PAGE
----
There was a sea lion show that was just delightful; the animals were so skilled you suspected they were actually humans in sleek costumes. A gigantic bull – if that’s what they’re called; don’t know why I reached for that word – slid out, got to his feet, stood up at a podium like a preacher, raised his arms, basked in the applause, then pushed himself up and balanced on his front arms. He’d even been trained to milk the crowd for applause, waving one flipper in the gesture of a shameless performer demanding more adulation. So much personality came from these creatures you couldn’t quite reconcile their performance with the strictly mechanical aspect of the show, the way it proceeded through the steps with fish tossed in their mouths every minute. Then everyone got to have their picture taken with the beasts. They were trained to come up behind you and stare at the camera with their bright eyes, then bark and slide back into the water. Excellent performers. There’s no there there, though. They don’t know what they’re doing. I mean, they do, but they don’t know what the script means, what the lines mean, what the laughter means, why this is all so amusing to us. Makes you wonder, doesn’t it? I mean, dude, it really makes you wonder! What if we’re all like performers in a play, okay, and there are like these superintelligent beings walking among us making us do stuff, and it’s all being watched by aliens who are laughing their asses off. Money would be our fish, dude. Think about it.

Then to the beach for reading and Bruckner. Listened to the entire 7th, then walked around the park with daughter. Then I got the twitches. I knew the ship was leaving at 11 PM; I’d read it in the booklet. I knew it. Really, I knew it.

But what if I was wrong?

What if the ship left at 4, like it always did?

It was 3:30 now.

So . . . we’re done here, right? Right? Everyone gathered up their stuff, slowly, and then we walked back to the cab stand, slowwwlllly, it seemed, and then we got a driver who wasn’t hellbent on rear-ending a scooter and sending an entire family somersaulting in the air, so he went sloowwww, and I fully expected to get to the dock and see a vast empty space where the ship had been. Then what? Shorts and tank top, no money. Then what? I’m still surprised ships don’t lose people all the time – how can they possibly disgorge thousands, then get every single one of them back? You’re telling me that among the population there aren’t two or three idiots who lose track of time and find themselves on the other side of the island, waiting for a cab, thinking, “oh, they’ll hold the ship.” But it never seems to happen.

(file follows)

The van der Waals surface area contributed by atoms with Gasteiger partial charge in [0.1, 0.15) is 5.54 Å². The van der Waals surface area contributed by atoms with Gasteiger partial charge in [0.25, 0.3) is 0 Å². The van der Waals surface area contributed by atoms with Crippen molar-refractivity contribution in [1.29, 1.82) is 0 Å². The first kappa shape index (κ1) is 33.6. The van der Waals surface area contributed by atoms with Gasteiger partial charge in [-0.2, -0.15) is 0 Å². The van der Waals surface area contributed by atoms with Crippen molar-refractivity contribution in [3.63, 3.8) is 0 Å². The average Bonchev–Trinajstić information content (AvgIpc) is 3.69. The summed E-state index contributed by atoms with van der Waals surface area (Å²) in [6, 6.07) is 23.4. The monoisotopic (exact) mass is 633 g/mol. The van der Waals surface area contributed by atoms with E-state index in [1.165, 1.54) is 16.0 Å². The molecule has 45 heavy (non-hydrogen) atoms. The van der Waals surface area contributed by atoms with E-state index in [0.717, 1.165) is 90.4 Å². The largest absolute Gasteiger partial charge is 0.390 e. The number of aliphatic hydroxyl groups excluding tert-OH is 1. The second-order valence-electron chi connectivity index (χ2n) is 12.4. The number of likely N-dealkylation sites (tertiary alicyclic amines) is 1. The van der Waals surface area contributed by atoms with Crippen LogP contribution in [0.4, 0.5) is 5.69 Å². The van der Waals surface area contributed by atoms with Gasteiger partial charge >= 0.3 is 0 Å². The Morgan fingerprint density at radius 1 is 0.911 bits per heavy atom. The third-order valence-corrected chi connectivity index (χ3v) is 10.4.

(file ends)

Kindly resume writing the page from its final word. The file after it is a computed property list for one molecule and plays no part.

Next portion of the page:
No one really wanted to go into town, since we’d been here for two days earlier this year. Later I went back to the shopping area for trinkets, since I’ve nothing to commemorate the trip. The rain was falling, and the streets looked tropical and romantic and unlike all the other places the ships have stopped.

 

That was it, more or less. Oh, two more dinners; two more nights in the Crow’s Leg or the Piano Explorer or the Crystal Cove or the Mucky Duck, or wherever I ended up. A long day at sea; off to the airport, and four hours waiting and reading. I could still feel the motion of the ship; I was also so tired I was wavering in place, desperate to sleep. Ended up sleeping during takeoff. Woke, watched some TV, read a book, then slept during landing.

Outside. Snow. Cold. Crusty ice. Bleak black sky.

For once I didn’t think the house would be fully emburgled, and it wasn’t. It felt odd to be home, though – you bustle around, settling in, turning off things, turning on things, putting stuff away, and the house somehow feels indifferent to your return. I went outside to see if any packages had been delivered, and discovered something interesting: you can arrange to have your walk shoveled; you can put on security lights; you can arm every system you have; you can set the timers. This you can do. You can also stop your mail, but apparently that’s hit-and-miss. For all my attempts to make the house look inhabited, the mailbox was full of a week’s worth of circulars, catalogs, Netflix disks, and magazines.

All sopping wet.

Thus endeth the story. I’m happy to be back. By the end of the cruise I felt like I’d been on board for six months.

Punchline:

The next one’s in six weeks.